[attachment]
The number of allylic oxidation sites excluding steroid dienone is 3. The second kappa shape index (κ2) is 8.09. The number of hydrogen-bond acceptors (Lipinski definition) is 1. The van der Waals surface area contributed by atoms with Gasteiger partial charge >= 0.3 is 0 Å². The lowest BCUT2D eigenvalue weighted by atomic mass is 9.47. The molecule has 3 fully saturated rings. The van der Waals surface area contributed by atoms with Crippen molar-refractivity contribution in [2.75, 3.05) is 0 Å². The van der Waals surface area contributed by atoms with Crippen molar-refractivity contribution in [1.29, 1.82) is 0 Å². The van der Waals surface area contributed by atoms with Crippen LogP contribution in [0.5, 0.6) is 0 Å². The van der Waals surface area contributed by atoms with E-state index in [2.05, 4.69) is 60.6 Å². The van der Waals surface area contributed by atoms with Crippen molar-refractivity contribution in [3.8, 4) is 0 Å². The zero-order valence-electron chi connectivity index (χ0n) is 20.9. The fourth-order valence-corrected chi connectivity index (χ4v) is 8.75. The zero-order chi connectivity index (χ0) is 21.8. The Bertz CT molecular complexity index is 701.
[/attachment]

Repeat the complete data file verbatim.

The number of allylic oxidation sites excluding steroid dienone is 3. The second kappa shape index (κ2) is 8.09. The number of hydrogen-bond acceptors (Lipinski definition) is 1. The van der Waals surface area contributed by atoms with Gasteiger partial charge >= 0.3 is 0 Å². The lowest BCUT2D eigenvalue weighted by atomic mass is 9.47. The molecule has 3 fully saturated rings. The van der Waals surface area contributed by atoms with Crippen molar-refractivity contribution in [2.75, 3.05) is 0 Å². The van der Waals surface area contributed by atoms with Crippen molar-refractivity contribution in [1.29, 1.82) is 0 Å². The van der Waals surface area contributed by atoms with Crippen LogP contribution in [0.5, 0.6) is 0 Å². The van der Waals surface area contributed by atoms with E-state index in [2.05, 4.69) is 60.6 Å². The van der Waals surface area contributed by atoms with Crippen molar-refractivity contribution in [3.8, 4) is 0 Å². The zero-order valence-electron chi connectivity index (χ0n) is 20.9. The fourth-order valence-corrected chi connectivity index (χ4v) is 8.75. The zero-order chi connectivity index (χ0) is 21.8. The Bertz CT molecular complexity index is 701.